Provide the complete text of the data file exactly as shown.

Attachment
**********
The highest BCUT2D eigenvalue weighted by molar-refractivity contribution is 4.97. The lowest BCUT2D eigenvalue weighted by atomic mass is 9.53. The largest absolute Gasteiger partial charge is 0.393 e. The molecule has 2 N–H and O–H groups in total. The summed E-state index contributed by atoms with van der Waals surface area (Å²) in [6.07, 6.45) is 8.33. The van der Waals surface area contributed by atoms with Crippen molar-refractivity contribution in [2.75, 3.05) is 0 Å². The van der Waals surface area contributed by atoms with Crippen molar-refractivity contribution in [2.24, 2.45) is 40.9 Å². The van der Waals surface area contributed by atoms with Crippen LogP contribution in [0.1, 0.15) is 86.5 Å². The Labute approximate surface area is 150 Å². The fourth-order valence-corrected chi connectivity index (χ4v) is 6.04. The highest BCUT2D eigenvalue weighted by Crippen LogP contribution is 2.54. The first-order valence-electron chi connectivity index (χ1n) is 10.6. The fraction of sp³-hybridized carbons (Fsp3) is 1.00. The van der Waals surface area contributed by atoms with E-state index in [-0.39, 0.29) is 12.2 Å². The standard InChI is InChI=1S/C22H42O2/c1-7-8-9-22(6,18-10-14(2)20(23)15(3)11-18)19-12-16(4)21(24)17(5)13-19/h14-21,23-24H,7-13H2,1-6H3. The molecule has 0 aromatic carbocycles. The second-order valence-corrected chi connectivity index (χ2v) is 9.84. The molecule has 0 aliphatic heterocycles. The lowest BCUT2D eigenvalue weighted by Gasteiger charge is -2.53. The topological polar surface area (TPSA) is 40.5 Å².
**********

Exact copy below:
The highest BCUT2D eigenvalue weighted by molar-refractivity contribution is 4.97. The lowest BCUT2D eigenvalue weighted by atomic mass is 9.53. The largest absolute Gasteiger partial charge is 0.393 e. The molecule has 2 N–H and O–H groups in total. The summed E-state index contributed by atoms with van der Waals surface area (Å²) in [6.07, 6.45) is 8.33. The van der Waals surface area contributed by atoms with Crippen molar-refractivity contribution in [2.75, 3.05) is 0 Å². The van der Waals surface area contributed by atoms with Crippen molar-refractivity contribution in [2.24, 2.45) is 40.9 Å². The van der Waals surface area contributed by atoms with Crippen LogP contribution in [0.1, 0.15) is 86.5 Å². The Labute approximate surface area is 150 Å². The fourth-order valence-corrected chi connectivity index (χ4v) is 6.04. The highest BCUT2D eigenvalue weighted by Crippen LogP contribution is 2.54. The first-order valence-electron chi connectivity index (χ1n) is 10.6. The fraction of sp³-hybridized carbons (Fsp3) is 1.00. The van der Waals surface area contributed by atoms with E-state index in [-0.39, 0.29) is 12.2 Å². The standard InChI is InChI=1S/C22H42O2/c1-7-8-9-22(6,18-10-14(2)20(23)15(3)11-18)19-12-16(4)21(24)17(5)13-19/h14-21,23-24H,7-13H2,1-6H3. The molecule has 0 aromatic carbocycles. The second-order valence-corrected chi connectivity index (χ2v) is 9.84. The molecule has 0 aliphatic heterocycles. The lowest BCUT2D eigenvalue weighted by Gasteiger charge is -2.53. The topological polar surface area (TPSA) is 40.5 Å².